11 SES 11 A, How Can We Improve Teaching Processes?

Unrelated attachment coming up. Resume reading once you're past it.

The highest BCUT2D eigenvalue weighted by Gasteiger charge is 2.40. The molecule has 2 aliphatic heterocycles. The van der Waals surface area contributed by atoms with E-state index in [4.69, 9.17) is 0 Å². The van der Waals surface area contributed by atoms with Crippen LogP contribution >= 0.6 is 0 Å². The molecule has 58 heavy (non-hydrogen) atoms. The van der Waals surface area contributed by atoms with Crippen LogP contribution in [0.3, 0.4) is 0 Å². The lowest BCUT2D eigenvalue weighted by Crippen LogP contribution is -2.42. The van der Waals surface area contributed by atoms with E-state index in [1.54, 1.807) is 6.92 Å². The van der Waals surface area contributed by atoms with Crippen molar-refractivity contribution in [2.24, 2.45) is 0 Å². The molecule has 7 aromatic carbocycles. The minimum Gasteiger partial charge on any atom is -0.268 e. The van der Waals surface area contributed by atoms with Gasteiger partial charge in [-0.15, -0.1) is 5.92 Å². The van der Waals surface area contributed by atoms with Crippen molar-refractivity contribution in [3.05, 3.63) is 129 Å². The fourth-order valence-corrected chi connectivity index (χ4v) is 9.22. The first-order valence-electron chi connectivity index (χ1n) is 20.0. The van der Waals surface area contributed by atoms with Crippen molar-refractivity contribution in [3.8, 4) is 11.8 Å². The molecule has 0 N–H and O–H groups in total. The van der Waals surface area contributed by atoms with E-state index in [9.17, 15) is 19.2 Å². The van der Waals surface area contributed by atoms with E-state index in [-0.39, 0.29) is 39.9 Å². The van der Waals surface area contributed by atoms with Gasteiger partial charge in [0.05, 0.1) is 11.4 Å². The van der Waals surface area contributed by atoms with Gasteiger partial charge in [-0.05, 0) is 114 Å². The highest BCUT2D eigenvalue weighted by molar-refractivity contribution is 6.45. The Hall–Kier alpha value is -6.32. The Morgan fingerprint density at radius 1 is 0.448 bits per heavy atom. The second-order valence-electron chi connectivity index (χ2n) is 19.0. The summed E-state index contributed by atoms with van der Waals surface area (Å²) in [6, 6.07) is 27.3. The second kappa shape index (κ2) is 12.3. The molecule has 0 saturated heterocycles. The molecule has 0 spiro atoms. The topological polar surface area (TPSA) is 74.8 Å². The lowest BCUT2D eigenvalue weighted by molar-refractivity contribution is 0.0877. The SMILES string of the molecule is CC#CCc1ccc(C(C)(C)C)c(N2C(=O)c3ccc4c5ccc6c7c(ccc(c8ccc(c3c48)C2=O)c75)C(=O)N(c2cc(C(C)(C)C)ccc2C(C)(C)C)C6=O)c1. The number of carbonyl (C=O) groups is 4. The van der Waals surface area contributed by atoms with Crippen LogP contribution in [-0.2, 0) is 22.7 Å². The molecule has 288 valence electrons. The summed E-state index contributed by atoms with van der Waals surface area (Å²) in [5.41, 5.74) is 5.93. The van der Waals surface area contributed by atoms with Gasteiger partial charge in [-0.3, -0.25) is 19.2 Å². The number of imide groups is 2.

Parental und primary school teachers` support is an important prerequisite for children’s learning processes. Feedback represents information transmitted by parents or teachers with the objective of supporting children`s learning processes and to clarify discrepancies between actual performances and learning goals (Hattie & Timperley, 2007). Hattie (2003) points out that feedback often relates to “aspects of one’s performance or understanding“ and can be understood as “a `consequence´ of performance“ (p. 2). Empirical evidence for the importance of significant others` feedback (e.g., parents, teachers) on the development of children`s implicit theories of intelligence, their self-concepts and their motivation was provided in the last years (e.g., Burnett, 2003; Cimpian, Arce, Markman, & Dweck, 2007; Mueller & Dweck, 1998). With regard to our research interest, two types of attributional feedback are distinguished (Burnett, 2003): feedback on effort and feedback on ability. Feedback on effort means praise or criticism on primary school students` performances at home or at school, whereas feedback on ability is understood as praise or criticism on their personality traits or individual characteristics (Burnett & Mandel, 2010; Kamins & Dweck, 1999, p. 835). Feedback on effort in relation to feedback on ability is considered as an important determinant for children`s learning development (Dweck, 2007). Currently, there are only a few studies concerning the role of parental and teachers’ effort feedback for students’ implicit theories, their self-concepts as well as their intrinsic and extrinsic reading motivation. Gunderson, Gripshover, Romero, Dweck, Goldin-Meadow and Levine (2013) investigated the role of parental effort feedback for children`s implicit theories of intelligence. The results of the study reveal a significant correlation between the parental effort feedback and children`s incremental theories of intelligence. In addition, significant others` feedback is considered as an important determinant for the development of individuals` self-concept. For now, no specific studies have been carried out concerning the importance of effort feedback and children`s academic self-concepts. In contrast, the role of parental encouragements and support for children`s self-concepts could be pointed out (Rogers, Theule, Ryan, & Keating, 2009). Effort Feedback is also considered to be highly important for the development of children`s intrinsic and extrinsic motivation. The results of experiments by Mueller and Dweck (1998) reveal that students who had received praise on effort showed a significantly stronger learning goal orientation than students who had obtained praise on their abilities. In comparison, students who had received praise for their abilities showed a significantly stronger performance goal orientation than students who had been praised for their efforts.